NASA's first vehicle on Mars was modest: Sojourner, the size of a microwave oven, showed in 1997 that a robot could move around the red planet. NASA's next Mars rovers, Spirit and Opportunity, were both the size of a golf cart. After landing in 2004, they discovered evidence that the planet once had flowing water before it became a frozen desert. The car-sized rover Curiosity landed in 2012. Curiosity discovered that its landing site, Gale Crater, was a lake billions of years ago and an environment that could have supported microbial life. The goal of Presbyrans is to take the next step, to try, as a primary goal, to answer one of the key questions of astrobiology: Are there potential signs of past microbial life, or biological signatures, on Mars?

This demanding scientific goal requires a new suite of cutting-edge instruments to approach the question from several directions. The SHERLOC instrument (scanning environments adapted to life using Raman and X-rays to find organisms and chemicals), which can detect organic matter, and the PIXL (Planetary X-ray Lithochemistry Instrument), which measures the composition of rocks and soil, will allow Perspirence to map organic matter, chemical composition and texture together at a high level of detail More than all previous Mars rovers did. These instruments — two of seven that will be on board — will play a particularly important role in Persbyrans' search for potential signs of life on Mars.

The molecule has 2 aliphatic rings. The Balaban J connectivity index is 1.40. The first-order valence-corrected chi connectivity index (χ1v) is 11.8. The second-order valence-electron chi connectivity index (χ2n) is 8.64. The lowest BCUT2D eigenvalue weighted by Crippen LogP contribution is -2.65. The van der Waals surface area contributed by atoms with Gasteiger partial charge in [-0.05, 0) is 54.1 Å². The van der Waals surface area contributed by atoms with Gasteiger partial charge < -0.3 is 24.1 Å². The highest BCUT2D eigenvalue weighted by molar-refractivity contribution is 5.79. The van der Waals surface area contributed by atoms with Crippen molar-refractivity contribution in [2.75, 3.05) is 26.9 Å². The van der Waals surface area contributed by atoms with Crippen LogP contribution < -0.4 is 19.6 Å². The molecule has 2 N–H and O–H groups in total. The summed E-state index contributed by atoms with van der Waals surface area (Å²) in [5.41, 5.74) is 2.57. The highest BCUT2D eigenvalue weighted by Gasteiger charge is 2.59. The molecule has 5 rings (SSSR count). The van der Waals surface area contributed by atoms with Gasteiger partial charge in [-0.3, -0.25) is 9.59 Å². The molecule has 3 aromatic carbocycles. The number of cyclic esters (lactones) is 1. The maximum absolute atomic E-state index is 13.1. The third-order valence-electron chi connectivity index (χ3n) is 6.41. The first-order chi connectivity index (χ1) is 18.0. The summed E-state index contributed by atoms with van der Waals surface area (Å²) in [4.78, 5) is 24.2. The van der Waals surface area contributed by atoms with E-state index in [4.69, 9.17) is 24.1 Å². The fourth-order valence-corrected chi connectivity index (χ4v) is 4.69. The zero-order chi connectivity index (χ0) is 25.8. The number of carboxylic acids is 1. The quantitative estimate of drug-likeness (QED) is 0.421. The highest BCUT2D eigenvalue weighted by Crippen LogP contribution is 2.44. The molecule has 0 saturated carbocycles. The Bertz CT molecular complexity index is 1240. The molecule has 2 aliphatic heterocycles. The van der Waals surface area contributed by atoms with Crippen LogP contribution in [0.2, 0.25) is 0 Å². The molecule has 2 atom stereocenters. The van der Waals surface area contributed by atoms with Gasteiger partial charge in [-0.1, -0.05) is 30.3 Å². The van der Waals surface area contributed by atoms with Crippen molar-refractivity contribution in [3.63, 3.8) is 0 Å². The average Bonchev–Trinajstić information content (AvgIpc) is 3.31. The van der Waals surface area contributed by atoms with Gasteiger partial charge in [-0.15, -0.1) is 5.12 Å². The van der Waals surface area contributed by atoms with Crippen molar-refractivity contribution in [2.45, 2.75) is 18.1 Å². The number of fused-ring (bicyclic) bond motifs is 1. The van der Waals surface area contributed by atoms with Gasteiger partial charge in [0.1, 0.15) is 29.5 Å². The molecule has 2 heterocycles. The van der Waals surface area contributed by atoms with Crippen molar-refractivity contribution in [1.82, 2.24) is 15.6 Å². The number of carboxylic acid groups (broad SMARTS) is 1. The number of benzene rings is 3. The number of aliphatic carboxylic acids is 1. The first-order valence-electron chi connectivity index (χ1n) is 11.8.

Jezero Crater as photographed from the MRO satellite at a resolution of 10 meters. NASA / JPL / University of Arizona / Seán Doran
Jezero Crater as photographed from the MRO satellite at a resolution of 10 meters. NASA / JPL / University of Arizona / Seán Doran

Satellite image of Jezero CraterImage credit: NASA/JPL-CaltechFull image and caption

3. The vehicle will land in a place with great potential for finding Signs of microbial life Previously

Jezero Crater on Mars is a 45 km wide crater on the western edge of the Isidis Plain, a huge impact basin just north of the Martian equator. The crater may have been an oasis in the distant past.

3 to 4 billion years ago, there was a river that flowed into a body of water the size of Lake Tahoe, depositing sediments full of carbonaceous minerals and clay. Presbyrans' scientific team believes that the mouth of this ancient river may have collected and preserved organic molecules and other potential signs of microbial life.